Others though may find EarMen’s way of resetting all the settings every time the amplifier starts annoying. But what I like about this method is it prevents accidental hearing damage due to the volume being set too high from a previous session.
Each time I restart the CH-Amp it defaults to the balanced input with the volume set to zero and the rear pre-amp actuated. Plug headphones in and it will switch the output as confirmed by the display that sound is now coming through the front, still with the volume at zero and always at low gain.
Changing the input is simply done by pressing the select button up at the front of the device or with the supplied remote. The gain can also be changed this way, only this time, CH-Amp’s control is the sole access point since there is no dedicated gain switch on the remote.
Packaging & Accessories
What I can say is that EarMen do know how to make a good first impression. The CH-Amp did arrive in a plain Jane protective white box with minimal labeling and no padding whatsoever. However, check inside and a proper premium-looking package awaits.
The outer sleeving shows the stacked amplifier and power supply together in a backdrop of a dancing speckled pattern. Remove this and a thick and magnetically shut black box with an EarMen logo on top and each side will flicker in multiple different colors depending on where the light hits it.
Now, get ready for a ton of squishy foam fillers since EarMen layered the inside of the box of the CH-Amp with a lot of them for protection.
The first thing to see inside is the booklet-style user manual followed by two layers of foam to protect the amplifier on the left and the rechargeable remote on the right. Underneath are two more layers of padding to cradle the bulky power supply and cables.
What I immediately noticed though is the lack of a power cable for the PSU-3. Out of the only four cables provided, three are for the 12V DC outputs and one is for the 2x12V DC output reserved for the CH-Amp socket.
I wouldn’t consider it yet as EarMen’s house sound since my experience with the brand is quite thin, but between the CH-Amp and the Angel, it is easy to pick out the similarities. But let me tell you early on that the Angel is not a CH-Amp stand-in since the latter more than fixes what the pocket-sized DAC/Amp lacks.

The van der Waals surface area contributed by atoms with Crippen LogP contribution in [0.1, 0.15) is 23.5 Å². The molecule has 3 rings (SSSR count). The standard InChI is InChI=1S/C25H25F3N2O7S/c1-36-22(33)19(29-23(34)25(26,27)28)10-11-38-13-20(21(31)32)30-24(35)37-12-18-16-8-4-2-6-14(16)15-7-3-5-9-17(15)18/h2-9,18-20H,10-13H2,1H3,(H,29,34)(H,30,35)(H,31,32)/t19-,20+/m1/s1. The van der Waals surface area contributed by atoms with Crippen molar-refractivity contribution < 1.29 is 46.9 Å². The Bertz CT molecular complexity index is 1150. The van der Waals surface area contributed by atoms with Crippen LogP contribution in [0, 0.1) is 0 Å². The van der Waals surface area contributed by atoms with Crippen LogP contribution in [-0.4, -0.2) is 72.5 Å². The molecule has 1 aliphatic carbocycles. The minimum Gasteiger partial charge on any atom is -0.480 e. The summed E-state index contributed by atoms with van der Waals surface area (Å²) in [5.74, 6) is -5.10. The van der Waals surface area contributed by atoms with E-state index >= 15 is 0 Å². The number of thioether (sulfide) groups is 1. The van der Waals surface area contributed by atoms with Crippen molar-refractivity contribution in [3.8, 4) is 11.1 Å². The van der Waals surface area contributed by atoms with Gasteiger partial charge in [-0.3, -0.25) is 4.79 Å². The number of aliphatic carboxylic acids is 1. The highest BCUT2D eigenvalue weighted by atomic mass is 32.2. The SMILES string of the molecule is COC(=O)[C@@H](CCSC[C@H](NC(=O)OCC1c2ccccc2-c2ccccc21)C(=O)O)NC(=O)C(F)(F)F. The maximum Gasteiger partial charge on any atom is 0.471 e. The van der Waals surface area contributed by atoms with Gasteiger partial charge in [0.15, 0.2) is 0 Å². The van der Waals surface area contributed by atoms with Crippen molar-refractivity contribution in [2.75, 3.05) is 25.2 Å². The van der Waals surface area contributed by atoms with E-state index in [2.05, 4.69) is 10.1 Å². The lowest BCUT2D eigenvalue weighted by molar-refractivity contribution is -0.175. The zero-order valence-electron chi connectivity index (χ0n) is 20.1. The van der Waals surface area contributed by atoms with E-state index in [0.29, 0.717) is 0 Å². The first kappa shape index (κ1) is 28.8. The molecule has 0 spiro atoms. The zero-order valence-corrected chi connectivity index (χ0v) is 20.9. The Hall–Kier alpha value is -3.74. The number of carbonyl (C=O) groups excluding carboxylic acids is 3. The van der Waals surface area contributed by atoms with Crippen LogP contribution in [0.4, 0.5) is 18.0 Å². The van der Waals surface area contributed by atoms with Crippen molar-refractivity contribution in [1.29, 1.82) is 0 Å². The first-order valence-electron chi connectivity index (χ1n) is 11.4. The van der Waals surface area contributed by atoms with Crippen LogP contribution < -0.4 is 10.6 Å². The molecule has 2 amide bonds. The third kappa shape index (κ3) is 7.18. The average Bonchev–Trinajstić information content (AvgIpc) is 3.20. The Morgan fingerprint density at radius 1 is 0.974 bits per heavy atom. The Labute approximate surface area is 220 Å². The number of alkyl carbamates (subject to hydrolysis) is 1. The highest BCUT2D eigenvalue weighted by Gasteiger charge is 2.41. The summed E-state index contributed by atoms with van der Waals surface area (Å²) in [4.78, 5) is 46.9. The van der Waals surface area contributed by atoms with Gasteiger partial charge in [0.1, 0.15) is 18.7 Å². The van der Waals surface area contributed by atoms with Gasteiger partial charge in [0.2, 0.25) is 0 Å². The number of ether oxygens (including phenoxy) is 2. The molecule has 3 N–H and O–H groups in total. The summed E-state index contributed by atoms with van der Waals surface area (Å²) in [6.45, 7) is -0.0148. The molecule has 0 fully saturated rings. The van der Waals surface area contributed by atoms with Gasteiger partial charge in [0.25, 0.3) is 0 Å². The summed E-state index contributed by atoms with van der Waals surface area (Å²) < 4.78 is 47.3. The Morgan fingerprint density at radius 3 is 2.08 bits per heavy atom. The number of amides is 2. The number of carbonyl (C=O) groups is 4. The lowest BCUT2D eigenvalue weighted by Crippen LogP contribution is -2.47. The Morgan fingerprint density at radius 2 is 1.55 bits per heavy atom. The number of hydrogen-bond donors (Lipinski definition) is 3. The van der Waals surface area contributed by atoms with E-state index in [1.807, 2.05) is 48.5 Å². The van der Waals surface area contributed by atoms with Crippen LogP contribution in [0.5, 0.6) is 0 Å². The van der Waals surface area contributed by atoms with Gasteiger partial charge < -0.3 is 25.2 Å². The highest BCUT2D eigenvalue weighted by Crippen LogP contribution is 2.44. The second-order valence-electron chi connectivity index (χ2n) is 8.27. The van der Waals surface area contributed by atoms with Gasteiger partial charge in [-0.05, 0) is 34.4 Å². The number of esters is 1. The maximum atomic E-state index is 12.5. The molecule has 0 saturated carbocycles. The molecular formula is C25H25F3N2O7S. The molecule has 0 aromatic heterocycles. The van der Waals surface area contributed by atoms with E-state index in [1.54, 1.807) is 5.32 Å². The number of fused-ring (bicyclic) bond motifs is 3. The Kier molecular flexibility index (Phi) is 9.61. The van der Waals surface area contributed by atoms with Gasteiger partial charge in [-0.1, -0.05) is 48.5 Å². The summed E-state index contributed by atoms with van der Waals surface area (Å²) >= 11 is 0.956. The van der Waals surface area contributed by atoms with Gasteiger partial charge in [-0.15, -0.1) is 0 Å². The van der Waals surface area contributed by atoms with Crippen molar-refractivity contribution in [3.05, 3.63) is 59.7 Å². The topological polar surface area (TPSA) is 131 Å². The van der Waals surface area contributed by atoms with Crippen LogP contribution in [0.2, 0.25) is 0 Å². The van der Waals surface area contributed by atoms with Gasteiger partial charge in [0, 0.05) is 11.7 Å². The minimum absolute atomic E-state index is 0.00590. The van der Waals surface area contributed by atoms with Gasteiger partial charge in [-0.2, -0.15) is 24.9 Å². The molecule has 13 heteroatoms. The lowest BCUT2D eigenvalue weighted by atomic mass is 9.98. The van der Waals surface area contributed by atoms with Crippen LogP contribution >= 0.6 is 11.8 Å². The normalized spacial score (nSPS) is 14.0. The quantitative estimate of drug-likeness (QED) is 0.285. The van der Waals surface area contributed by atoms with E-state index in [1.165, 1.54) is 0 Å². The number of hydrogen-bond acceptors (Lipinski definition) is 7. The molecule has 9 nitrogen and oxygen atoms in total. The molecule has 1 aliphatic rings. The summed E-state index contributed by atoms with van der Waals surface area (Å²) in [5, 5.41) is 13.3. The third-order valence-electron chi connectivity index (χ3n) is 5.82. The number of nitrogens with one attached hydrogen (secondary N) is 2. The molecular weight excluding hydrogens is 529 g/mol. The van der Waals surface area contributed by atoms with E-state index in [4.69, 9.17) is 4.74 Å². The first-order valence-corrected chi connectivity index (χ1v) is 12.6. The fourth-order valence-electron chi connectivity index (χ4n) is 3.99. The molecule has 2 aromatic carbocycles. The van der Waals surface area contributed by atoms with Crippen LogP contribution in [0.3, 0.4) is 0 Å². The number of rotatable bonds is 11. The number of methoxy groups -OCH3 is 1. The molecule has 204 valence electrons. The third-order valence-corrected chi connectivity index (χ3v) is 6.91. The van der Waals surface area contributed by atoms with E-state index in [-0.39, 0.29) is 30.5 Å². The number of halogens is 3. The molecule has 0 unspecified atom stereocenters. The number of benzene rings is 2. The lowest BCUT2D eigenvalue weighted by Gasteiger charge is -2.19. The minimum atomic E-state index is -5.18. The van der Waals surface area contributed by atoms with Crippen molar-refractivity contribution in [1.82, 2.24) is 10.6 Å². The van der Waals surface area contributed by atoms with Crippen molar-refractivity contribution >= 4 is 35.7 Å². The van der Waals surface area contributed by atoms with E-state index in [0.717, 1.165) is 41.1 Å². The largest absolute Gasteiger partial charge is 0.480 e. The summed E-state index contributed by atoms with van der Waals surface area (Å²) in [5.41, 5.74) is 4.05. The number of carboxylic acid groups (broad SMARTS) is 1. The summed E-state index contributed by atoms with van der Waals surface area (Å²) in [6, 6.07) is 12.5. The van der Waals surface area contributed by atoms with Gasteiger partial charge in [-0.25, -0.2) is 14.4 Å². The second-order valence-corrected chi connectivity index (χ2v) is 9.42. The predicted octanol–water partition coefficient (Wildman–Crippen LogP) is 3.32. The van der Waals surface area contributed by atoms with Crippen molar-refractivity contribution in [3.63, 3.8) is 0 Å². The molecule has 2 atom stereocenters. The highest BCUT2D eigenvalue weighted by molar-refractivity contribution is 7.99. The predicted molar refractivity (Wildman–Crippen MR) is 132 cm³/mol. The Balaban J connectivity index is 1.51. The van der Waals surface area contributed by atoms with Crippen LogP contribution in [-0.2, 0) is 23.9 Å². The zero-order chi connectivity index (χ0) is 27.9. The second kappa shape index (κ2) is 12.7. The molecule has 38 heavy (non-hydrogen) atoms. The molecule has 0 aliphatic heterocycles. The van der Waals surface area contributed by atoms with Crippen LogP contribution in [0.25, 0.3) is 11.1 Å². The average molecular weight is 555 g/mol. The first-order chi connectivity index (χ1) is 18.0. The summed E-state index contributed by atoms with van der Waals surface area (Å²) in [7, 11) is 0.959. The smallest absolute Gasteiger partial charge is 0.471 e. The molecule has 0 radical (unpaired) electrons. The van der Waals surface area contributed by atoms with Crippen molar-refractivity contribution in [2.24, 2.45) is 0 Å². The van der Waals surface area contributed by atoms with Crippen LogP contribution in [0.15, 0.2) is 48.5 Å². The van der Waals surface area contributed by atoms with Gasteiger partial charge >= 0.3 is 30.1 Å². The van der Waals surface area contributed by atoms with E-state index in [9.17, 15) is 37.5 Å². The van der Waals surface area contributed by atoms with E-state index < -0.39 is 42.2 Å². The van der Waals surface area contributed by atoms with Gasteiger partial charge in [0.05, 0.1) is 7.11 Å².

A key ingredient to making the CH-Amp an absolute winner is the sense of scale it adds to the sound set in a startlingly black background. EarMen isn’t pulling punches in this department for a vivid and transparent composition that has the chops to let a good system shine without reserve.
The bass region of the CH-Amp is infused with a controlled level of excitement that thoughtfully does not outbalance the pace. It will easily fly under the radar until a well-isolated thump shows the CH-Amp’s talent in dynamics and punch.
Where I’d like to put stress is in the rest of the frequency where the revealing nature of the CH-Amp offers in most cases what seems to be a caring attitude with a touch of oomph. Having an honest sound in this case will take you far but don’t expect the CH-Amp to be shy when a vibrant singer or instrument plays.
No matter what genre, the CH-Amp gobbled up everything I threw at it and presented a mature sound that quite honestly exceeded my expectations coming into this review. A combination of skill in working out the subtleties of a song and its composure in tonality makes for a really strong pitch.
Reflective of the gear being paired, expect a fast clean punch that has an insightful nature since instruments are isolated and set in place. The scattering edges help create a sense of scale to the beat without smearing its neighbors.
The CH-Amp once again exhibited its potency in picking up subtleties with the incisive performance it delivered to stringed reverb as each transient is delicately shown. Clean and with no signs of coloration, its only objective is to accurately express the definition and size.
Making the most use of the dark background of the CH-Amp is the vocal region. The quality and separation of the image put the singers in a distant position that vividly highlights every breath and quirks that may be missed in a less capable system.
I will say though that with a bright female singer, the timbre could be anemic and stiff. Though normally, it stays true to the expected amount of fullness deepened with a refined smoothness that bites when necessary.
Steely chimes easily penetrate a scene with bold and bright energy just like how a brass instrument will not hide its presence though the CH-Amp skillfully assembles it into a definite space. Horns, in particular, sounded a bit raw and dry which when heard with a violin becomes an asset for a pristine and engaging presence.
Staging & Dynamics
The CH-Amp isn’t gunning to be the widest staging amplifier around. EarMen chose the more natural approach by preferring to showcase a realistic soundscape that is generally wide enough to peel through the layers of a song one by one.
I believe it is the combination of the timbre and dynamics of the CH-Amp that in a busy situation like a rowdy audience clapping and screaming in a stadium, it felt strangely believable for a moment. It also spaced out each image easily and used up the entire soundstage to allocate placement.
Even with far objects like a guitar playing quietly in the background, there will be no blurring when homing in on that particular area. Noticeable as well is the bigger size the CH-Amp gives to instruments putting it into the spotlight in reverse to the more moderate center image where the vocals usually are.